If your smartphone is behaving erratically, you may be a victim of touchscreen hacking

If your smartphone is behaving erratically, it may be a victim of touchscreen hacking
Cybercriminals are always coming out with new ways to get into your phone. We have all heard about malware, phishing scams, and vulnerabilities, but researchers from China's Zhejiang University and Germany's Technical University of Darmstadt have now discovered a hardware-based method that hackers can use to take over smartphones.

NordVPN (via TechRadar) explains that bad actors can use electromagnetic signals to simulate gestures like swapping and tapping to unlock smartphones. The method is called GhostTouch and could allow hackers to unlock a phone and access sensitive data such as passwords and even banking apps. To further amplify the attack they could also install malware on phones.

All an attacker would need to do to execute this method is be in close proximity to the victim. They could put their equipment in public places to send electromagnetic signals to phones.

The device would need to be close to the target phone, within a range of 40 mm to be exact, to establish a connection. After that, it wouldn't matter even if the victim leaves that place.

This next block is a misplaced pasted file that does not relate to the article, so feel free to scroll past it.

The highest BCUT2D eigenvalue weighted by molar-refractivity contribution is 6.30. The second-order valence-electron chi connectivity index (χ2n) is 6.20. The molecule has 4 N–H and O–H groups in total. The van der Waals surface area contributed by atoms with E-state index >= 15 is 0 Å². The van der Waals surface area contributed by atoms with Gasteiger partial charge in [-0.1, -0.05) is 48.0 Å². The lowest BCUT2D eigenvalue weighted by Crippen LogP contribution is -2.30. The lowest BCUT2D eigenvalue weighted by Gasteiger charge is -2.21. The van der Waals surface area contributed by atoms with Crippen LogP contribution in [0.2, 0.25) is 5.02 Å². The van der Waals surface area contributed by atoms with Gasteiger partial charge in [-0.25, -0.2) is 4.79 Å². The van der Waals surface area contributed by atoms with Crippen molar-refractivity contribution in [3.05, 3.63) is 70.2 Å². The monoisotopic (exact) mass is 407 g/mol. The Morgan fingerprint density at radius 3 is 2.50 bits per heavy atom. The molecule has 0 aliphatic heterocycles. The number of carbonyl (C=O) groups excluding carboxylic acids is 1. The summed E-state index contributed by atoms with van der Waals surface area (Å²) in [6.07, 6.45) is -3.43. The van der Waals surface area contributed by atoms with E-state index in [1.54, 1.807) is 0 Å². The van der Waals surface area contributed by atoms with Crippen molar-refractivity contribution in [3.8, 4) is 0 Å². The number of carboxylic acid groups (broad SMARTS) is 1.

Nine affordable smartphones have been identified to be vulnerable to this issue, including the Apple iPhone SE (2020), Samsung Galaxy S20 FE 5G, Nokia 7.2, and Redmi 8.

"phone unlocks itself" is a popular search phrase on Google and the query generates 209 million results. While that doesn't mean that everyone whose phone is unlocking itself has been hacked, it shows that a random unlock doesn't go unnoticed, which is surely reassuring.

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If you don't want your phone to go rogue, it's best to have some sort of security for user authentication.

A while back, we saw reports of criminals yanking away iPhones after shoulder surfing victims for passwords and draining their banks. Incidents like these are signs for us to be vigilant in public as baddies are sadly lurking everywhere.

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